I had the privilege of working as an educational consultant with a large publisher of children’s books for two years. A huge part of my job was meeting with teachers and parents to help in the process of choosing books for kids. I thoroughly enjoyed the job because I genuinely love books and love kids. I’m passionate about childhood literacy not only for our own children, but for other children in the community.
The more I worked in schools and homes though, the more I realized an unsettling problem:
The vast majority of boys are labeled ‘reluctant’ readers.
I heard this from teachers, librarians, and parents alike. As I met with families in their homes it become extremely apparent that the majority of boys I encountered didn’t enjoy reading. Parents were desperate to find material they ‘would read’. The nice thing about the publisher I was working with (Usborne Books) is they offer countless fantastic non-fiction books that appeal largely to boys. It wasn’t a problem finding great books, the question always remained though – will the boys actually read them?
Countless Moms have opened up to me about their son’s reading problems. They talk about how their son just ‘doesn’t like’ reading or how he struggles to find ‘good books’. Many Moms also voice concern for their son’s inability to focus on a piece of literature. As I talked through these issues with families I started to realize an undeniable trend.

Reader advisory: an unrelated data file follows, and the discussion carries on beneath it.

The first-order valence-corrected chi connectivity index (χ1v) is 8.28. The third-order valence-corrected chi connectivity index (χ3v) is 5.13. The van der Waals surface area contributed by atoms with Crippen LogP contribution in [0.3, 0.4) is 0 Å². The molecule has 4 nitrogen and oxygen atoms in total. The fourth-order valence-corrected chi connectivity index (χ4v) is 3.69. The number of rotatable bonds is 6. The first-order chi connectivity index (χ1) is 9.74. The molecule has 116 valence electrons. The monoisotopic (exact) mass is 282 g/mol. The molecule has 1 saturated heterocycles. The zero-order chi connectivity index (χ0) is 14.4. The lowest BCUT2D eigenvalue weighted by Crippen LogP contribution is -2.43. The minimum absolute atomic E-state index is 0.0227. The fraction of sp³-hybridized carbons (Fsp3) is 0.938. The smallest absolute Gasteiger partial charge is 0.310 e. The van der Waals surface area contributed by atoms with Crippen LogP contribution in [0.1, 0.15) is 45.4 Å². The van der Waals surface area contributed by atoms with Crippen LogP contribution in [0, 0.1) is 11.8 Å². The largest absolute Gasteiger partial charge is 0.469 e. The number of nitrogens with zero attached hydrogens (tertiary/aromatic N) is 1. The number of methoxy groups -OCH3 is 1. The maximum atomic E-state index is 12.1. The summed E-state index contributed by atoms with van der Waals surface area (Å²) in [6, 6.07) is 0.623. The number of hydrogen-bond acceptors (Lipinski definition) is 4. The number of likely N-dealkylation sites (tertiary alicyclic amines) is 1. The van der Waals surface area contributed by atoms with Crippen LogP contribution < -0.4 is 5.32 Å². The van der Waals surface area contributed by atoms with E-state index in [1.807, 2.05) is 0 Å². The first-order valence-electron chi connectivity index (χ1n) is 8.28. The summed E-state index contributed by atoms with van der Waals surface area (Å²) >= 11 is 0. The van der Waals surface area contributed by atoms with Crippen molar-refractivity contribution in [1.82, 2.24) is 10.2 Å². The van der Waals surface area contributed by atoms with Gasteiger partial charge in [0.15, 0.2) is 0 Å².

Almost every boy who was reluctant to read, spent hours in front of a screen every day.
The conversation always came to me asking about screen time. Sometimes, it went over well, sometimes, it didn’t. I was never pushy or placing judgment, I was just to the point. I just simply asked how much screen time was part of the child’s life. The truth is, boys who play countless hours of video games or watch endless TV are not avid readers. There are exceptions, but they are few and far between.
Some parents are not concerned with whether or not their boys are avid readers. It’s the truth. And I’ve met them. But many parents, especially home educating parents, care deeply about their children’s relationship with books. And screen time doesn’t only affect boys, it hugely affects girls as well. I chose to direct this post to boys because in my experience, the problem of reluctant reading and screen time rested heavily on boys far above girls.
Some reasons why Screen-Time affects the love of Reading:
- Fast-paced screen-time compromises a boy’s ability to focus on simple things, like words on a page.
- Television and movies shut the brain down, weakening a boy’s desire to learn (and read).
- The high intensity nature of video games overwhelm a boy’s senses – making it hard for books to compete with that kind of action.
- After all that screen time, who has a time to read?
Let’s be intentional in nurturing healthy reading habits by limiting the competing factors like video games, TV, DVDs, internet, hand-held screens, and so on. Boys who have reduced (or very little) screen time tend to enjoy reading and will frequently turn to reading for pleasure and entertainment.
Thanks for reading! With two sons, I’m on the journey with you!